Statistics: Basic Concepts

Sampling Methods

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Sampling is broken up into two categories: **probability** and **non-probability sampling**. Let’s discuss these categories, the sampling methods in each one, and also take a look at some basic examples.

What is probability sampling?

In** probability sampling**, everyone in the population has an equal chance of being included in the sample. Here are some common types of probability sampling…

**Simple random sampling:**People (or things) are selected**at random**, and each one has the same chance of being chosen.- For example, if there are 100 buildings and you wanted to estimate the average number of floors per building, you might randomly select
**20 buildings**for your sample.

**Systematic sampling:**The first person is selected randomly, and then a**fixed interval**is used to select additional individuals.- For example, in a population of 1,000 people, the first selected individual is
**number 2****(shown in blue)**. - From there,
**every fourth person**is selected, such as numbers 6, 10, 14, 18, 22, etc., until you reach your sample size of 100 individuals.

**Cluster sampling:**This is used when a population is huge or spread out over a large area. People are randomly selected from**groups or areas**, such as states.- For example, to study a country’s population, 100 individuals may be
**randomly selected**from larger states, and 50 from the smaller ones.

**Stratified sampling:**The population is divided into smaller groups, or “strata,” that**share a characteristic**. People from each smaller group are randomly selected to form the sample.- For example, if we want to know the top favorite food among students in a school, we can divide the students into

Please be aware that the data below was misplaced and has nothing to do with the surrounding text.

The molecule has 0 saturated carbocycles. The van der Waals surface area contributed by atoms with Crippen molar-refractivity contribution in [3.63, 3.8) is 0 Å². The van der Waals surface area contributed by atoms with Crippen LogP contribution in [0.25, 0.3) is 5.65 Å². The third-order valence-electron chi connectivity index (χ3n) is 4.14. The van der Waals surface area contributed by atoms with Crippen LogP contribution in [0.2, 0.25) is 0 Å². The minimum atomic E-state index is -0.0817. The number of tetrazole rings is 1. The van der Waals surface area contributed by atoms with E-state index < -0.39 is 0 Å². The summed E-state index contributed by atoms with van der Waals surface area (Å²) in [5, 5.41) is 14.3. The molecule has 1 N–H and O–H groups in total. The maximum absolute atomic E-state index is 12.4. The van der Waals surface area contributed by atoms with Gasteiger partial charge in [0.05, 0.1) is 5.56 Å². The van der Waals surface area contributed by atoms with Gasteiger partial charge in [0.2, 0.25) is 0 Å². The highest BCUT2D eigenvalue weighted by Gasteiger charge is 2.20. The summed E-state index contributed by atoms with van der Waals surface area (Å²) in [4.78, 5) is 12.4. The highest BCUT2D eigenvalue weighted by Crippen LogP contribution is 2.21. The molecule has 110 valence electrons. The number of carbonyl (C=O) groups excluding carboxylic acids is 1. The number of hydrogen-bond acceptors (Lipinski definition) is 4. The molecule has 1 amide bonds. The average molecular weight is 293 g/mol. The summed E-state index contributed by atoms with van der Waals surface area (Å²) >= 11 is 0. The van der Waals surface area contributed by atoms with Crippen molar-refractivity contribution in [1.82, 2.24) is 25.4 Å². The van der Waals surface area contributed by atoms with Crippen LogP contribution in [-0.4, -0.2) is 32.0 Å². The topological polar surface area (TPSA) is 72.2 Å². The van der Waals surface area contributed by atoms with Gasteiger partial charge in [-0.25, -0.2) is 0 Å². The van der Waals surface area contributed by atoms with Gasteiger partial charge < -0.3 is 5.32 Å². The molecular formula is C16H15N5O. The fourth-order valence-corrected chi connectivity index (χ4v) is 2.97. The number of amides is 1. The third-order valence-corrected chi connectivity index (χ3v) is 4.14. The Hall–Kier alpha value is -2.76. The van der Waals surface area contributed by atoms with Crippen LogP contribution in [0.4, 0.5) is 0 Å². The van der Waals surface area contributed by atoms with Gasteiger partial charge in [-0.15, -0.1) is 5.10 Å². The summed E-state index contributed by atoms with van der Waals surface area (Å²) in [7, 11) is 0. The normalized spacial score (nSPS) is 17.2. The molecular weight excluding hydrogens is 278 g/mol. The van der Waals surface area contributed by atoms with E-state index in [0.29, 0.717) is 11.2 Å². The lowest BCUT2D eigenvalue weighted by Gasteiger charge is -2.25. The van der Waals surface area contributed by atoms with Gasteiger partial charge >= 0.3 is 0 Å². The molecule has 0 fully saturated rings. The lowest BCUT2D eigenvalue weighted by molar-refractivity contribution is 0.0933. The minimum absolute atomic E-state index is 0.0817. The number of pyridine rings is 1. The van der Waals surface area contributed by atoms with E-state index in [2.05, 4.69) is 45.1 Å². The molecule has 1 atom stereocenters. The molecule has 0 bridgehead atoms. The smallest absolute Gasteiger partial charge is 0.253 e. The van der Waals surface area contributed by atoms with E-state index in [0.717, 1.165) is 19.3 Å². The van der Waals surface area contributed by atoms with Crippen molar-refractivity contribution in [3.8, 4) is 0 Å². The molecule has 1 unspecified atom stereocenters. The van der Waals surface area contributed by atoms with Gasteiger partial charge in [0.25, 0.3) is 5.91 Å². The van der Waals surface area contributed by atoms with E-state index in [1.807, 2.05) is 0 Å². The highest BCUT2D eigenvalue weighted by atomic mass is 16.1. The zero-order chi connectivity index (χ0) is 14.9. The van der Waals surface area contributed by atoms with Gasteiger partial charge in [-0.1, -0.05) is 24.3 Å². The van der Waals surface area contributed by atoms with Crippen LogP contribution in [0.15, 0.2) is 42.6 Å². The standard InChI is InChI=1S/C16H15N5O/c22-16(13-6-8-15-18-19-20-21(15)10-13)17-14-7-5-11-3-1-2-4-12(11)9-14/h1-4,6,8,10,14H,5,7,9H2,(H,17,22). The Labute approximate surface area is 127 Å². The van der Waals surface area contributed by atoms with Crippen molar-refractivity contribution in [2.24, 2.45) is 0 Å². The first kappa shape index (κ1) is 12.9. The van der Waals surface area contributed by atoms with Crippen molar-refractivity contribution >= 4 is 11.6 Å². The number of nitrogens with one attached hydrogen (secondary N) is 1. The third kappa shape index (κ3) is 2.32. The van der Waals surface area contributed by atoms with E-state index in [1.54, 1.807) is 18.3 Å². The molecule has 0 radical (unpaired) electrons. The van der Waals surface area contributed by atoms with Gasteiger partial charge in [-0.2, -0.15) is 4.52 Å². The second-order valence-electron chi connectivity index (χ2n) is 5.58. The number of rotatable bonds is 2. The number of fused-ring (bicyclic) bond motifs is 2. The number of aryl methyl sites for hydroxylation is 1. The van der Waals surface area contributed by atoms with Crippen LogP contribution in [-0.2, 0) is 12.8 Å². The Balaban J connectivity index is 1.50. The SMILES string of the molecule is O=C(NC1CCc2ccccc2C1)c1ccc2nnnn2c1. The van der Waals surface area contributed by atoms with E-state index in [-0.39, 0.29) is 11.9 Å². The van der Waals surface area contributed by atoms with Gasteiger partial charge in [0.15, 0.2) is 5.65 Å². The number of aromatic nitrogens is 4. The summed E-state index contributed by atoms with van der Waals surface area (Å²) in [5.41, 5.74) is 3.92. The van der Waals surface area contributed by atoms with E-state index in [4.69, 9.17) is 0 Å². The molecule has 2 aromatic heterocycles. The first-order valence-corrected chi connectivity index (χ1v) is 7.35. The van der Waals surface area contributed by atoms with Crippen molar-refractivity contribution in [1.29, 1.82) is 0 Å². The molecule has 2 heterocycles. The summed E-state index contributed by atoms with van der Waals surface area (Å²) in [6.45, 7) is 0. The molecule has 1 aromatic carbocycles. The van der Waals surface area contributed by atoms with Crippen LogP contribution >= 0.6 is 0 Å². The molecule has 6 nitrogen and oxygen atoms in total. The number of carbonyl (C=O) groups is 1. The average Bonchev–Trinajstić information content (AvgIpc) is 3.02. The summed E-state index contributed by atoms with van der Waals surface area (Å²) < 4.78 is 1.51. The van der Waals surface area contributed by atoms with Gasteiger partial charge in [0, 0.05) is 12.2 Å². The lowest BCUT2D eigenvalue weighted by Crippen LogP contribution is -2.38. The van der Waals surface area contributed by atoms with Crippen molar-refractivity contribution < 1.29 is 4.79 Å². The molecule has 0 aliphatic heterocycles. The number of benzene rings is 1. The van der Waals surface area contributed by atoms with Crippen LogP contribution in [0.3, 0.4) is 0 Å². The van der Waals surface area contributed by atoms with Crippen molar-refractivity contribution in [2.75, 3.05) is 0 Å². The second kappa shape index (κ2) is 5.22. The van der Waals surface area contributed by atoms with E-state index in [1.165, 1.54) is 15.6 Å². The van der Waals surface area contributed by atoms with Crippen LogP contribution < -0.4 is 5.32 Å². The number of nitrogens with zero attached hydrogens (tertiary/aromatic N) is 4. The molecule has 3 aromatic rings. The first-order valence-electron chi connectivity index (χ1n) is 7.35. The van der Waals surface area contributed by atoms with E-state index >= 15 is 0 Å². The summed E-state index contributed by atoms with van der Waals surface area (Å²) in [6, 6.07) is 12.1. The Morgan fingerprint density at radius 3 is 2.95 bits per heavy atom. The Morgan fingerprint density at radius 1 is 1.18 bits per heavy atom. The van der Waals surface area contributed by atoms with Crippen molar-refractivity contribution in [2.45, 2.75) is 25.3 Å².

**strata**based on their grade, and then choose a few students randomly from each grade to be in our sample.

When it’s difficult to use one of the probability sampling methods mentioned above, you might have to use **non-probability sampling** instead. This means selecting individuals based on convenience or your best judgment. Not everyone in the population has an equal chance of being selected. Here are three types of non-probability sampling…

**Snowball sampling:**You start with a**small group**who meet certain criteria (or standards), and then ask them to**refer other people**who also meet the criteria. This method is often used to study hard-to-reach populations, or to identify people with rare characteristics.**Quota sampling:**The population is divided into groups based on shared characteristics, such as gender or age. A**proportional,****representative****sample**is selected from each group. For example, if a company has 100 employees, with 40 being men and 60 being women, they might select 4 men and 6 women to be in the sample.**Convenience sampling:**If you only have access to a certain number of people, you might choose this method. Who is**available**to participate in your study? While convenience sampling isn’t as reliable, it’s more convenient your time and resources might be limited.

Probability sampling is a **more reliable**** way **of selecting people for a study because it gives everyone in the group an equal chance of being picked. This means that the findings are more likely to be true for the whole group.

Non-probability sampling can sometimes give **inaccurate results** because it doesn't choose people randomly, which can make the sample not look like the population it's supposed to represent. As mentioned previously, though, the clock might be ticking, or you can only ask so many people to participate.

In the next lesson, we’ll introduce the fundamentals of **probability**.

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